Stefan Sanberg was not a good person. That was common knowledge. Essential features in his set of social skills were lacking. He had probably never watched a romantic comedy with enjoyment, or voluntarily listened to a peaceful ballad.
Even his grandmother, who’d had the sense, or the weakness some might say, to overlook and forgive a lot throughout her life, was forced to agree. “He’s mean,” she would say, “because he only thinks about himself.”
For Evelina Sanberg, that characteristic was the most despicable, because she was familiar with circumstances where generosity was the only way to make life more or less bearable. She could even use the word “solidarity” without it sounding strange, having grown up in straitened circumstances in farmworker barracks in the village of Rasbokil. At that time in such quarters new ideas were circulating that the poor did not have the slightest problem accepting. In reality they were the ones who made the solemn proclamations meaningful, not least because they put force behind the words.
“Now it’s just claptrap,” she would exclaim when the talk turned to politics.
“But, Evelina, aren’t you happy here?” replied Aamino, who was a nursing assistant at the home where Evelina had spent the past few years.
“I’m just saying,” Evelina said, flashing her best crocodile smile, and the woman from Somalia smiled back, even though she had no idea what she meant.
Stefan was about seventy years younger than his grandmother. It was during that three-quarters of a century that Sweden was transformed in a strange pendulum movement: from building up, which Evelina took part in, to tearing down, which in the autumn of old age she could observe with increasing consternation. “There are documents for everything,” Ste- fan’s father, Allan, maintained, but that wasn’t really correct, because in his work as a self-employed carpenter there were quite a few under-the- table jobs. In every election he’d voted like his mother, but now he was having doubts.
The pendulum movement had contributed to making Stefan Sanberg a heedless young man who could not spell “concentration camp,” much less Auschwitz, but eagerly posted pictures on the internet of ovens from there, as the final solution to the problems that tormented him and his friends. All born in the nineties. Obviously they had never experienced carpet-bombing, snipers, or boats that capsized. The most dramatic event during their childhood was when the school bus slid off an icy road and ended up at an angle, fortunately caught by a spruce tree so that no one was seriously injured.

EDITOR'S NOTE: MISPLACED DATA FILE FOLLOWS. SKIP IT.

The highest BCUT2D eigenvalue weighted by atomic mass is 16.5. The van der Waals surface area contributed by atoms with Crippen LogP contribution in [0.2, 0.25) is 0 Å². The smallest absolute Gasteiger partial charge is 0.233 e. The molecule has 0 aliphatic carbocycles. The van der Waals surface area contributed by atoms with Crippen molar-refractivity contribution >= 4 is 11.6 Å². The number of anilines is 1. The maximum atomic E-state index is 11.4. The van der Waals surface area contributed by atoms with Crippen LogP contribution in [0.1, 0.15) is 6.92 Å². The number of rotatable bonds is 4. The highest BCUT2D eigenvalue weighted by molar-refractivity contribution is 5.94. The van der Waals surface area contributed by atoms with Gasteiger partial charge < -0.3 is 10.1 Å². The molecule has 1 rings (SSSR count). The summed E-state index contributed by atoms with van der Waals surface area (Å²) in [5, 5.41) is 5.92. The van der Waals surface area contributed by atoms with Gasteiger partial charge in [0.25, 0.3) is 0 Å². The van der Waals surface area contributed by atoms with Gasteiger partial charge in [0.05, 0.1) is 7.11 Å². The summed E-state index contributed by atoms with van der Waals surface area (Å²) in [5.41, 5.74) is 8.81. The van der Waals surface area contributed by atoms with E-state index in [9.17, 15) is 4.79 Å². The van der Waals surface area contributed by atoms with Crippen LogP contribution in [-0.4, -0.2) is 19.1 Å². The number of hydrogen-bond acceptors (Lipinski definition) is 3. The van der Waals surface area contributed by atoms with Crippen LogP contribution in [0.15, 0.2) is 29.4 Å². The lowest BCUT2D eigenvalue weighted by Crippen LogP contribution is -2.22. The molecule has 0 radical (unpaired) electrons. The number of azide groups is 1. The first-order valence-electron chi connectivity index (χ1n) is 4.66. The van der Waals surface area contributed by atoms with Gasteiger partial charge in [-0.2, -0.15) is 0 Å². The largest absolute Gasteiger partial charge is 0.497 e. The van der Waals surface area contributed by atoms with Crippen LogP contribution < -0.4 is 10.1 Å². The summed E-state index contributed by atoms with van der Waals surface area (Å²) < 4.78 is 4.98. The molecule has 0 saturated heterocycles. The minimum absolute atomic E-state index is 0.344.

Hate was their primary occupation. It was exhausting, because they hated so much, and so many.
“I’ll take them one by one,” Stefan Sanberg said, making a sweeping gesture toward the opposite side of the road, where the old school was fully lit up in the falling twilight. Advent stars were hanging in the win- dows and dark shadows could be glimpsed inside. There were those in the village who thought it looked cozy, like an exhibit in the local history museum.
The whole gang had gathered for a party at old man Ottosson’s run-down house. The old man himself was languishing in a nursing home, but a grandchild had a key, and the gang usually met there. Beer and liquor had flowed, and no one really believed Stefan’s bluster. They’d all heard him carry on before. A few listened more carefully, and perhaps were influenced, while others sneered.
One of those who was listening was Sebastian Ottosson. He was a listener, who often sat quietly. For that reason he could pick up on judgmental, meaningful glances, and not least become aware of suppressed emotions that could take the most peculiar expression. He read between the lines, knew to take the right position, and there was probably nothing wrong with that. He did like the rest. The problem was his surroundings.
Sebastian stood by the window, observing the old school. He went there a couple of years before it was closed down, but that was not anything that influenced him. There was no nostalgia, no memory that could counter- balance what he felt before its illuminated windows.
If darkies are going to live there, then it’s completely worthless, he thought. He knew that he would inherit the house, his grandfather had told him that. Sebastian had ideas about what he would do. A few acres of pasture- land were part of the property, and Sebastian had fantasized for a long time about raising sheep and goats. It was a dream that few knew about, but he had figured it all out quietly. He knew that there was a market for goat’s milk. He could manage it, maybe by working extra at Sandvik to start with or somewhere else. But blacks as neighbors? They would surely steal his milk and animals. People like that eat goats, he’d heard. What was it called, hammal butchering or something?
It was a blindingly beautiful New Year’s Eve. In the days after Christmas it had snowed heavily before clearing up on the last day of the year. The whole village, even the properties with dilapidated fiber cement fa- cades and moldy verandas in shadow, and the farms stained with rural melancholy, was embedded in a conciliatory white blanket. Abandoned farm machinery looked like prehistoric animals dressed in white fur. The roads were edged by snow-burdened spruce and over the fields the ice crystals sparkled. At the edges of the fields, surrounded by inhospitable thickets and invasive aspen trees, deer stood, hesitant, before they stepped out in the open to scratch out a rotting potato under the blanket of snow on Waldemar Mattsson’s parcel. The wind was stiff and it would pick up during the afternoon.